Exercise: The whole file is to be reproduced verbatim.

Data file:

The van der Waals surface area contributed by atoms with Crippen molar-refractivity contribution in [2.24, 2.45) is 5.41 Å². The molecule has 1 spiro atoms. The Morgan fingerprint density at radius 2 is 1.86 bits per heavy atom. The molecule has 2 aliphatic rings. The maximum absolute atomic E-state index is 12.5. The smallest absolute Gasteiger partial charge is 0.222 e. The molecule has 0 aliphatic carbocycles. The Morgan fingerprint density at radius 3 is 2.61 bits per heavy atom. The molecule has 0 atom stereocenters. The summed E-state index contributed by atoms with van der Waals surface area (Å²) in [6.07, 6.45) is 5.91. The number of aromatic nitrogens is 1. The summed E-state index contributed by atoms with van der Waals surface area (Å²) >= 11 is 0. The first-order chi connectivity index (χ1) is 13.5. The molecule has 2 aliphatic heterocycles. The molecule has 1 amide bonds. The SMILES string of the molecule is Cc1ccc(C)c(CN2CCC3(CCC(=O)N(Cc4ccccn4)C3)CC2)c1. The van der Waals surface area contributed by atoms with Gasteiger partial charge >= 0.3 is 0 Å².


The van der Waals surface area contributed by atoms with Crippen molar-refractivity contribution in [2.24, 2.45) is 5.41 Å². The molecule has 1 spiro atoms. The Morgan fingerprint density at radius 2 is 1.86 bits per heavy atom. The molecule has 2 aliphatic rings. The maximum absolute atomic E-state index is 12.5. The smallest absolute Gasteiger partial charge is 0.222 e. The molecule has 0 aliphatic carbocycles. The Morgan fingerprint density at radius 3 is 2.61 bits per heavy atom. The molecule has 0 atom stereocenters. The summed E-state index contributed by atoms with van der Waals surface area (Å²) in [6.07, 6.45) is 5.91. The number of aromatic nitrogens is 1. The summed E-state index contributed by atoms with van der Waals surface area (Å²) >= 11 is 0. The first-order chi connectivity index (χ1) is 13.5. The molecule has 2 aliphatic heterocycles. The molecule has 1 amide bonds. The SMILES string of the molecule is Cc1ccc(C)c(CN2CCC3(CCC(=O)N(Cc4ccccn4)C3)CC2)c1. The van der Waals surface area contributed by atoms with Gasteiger partial charge >= 0.3 is 0 Å².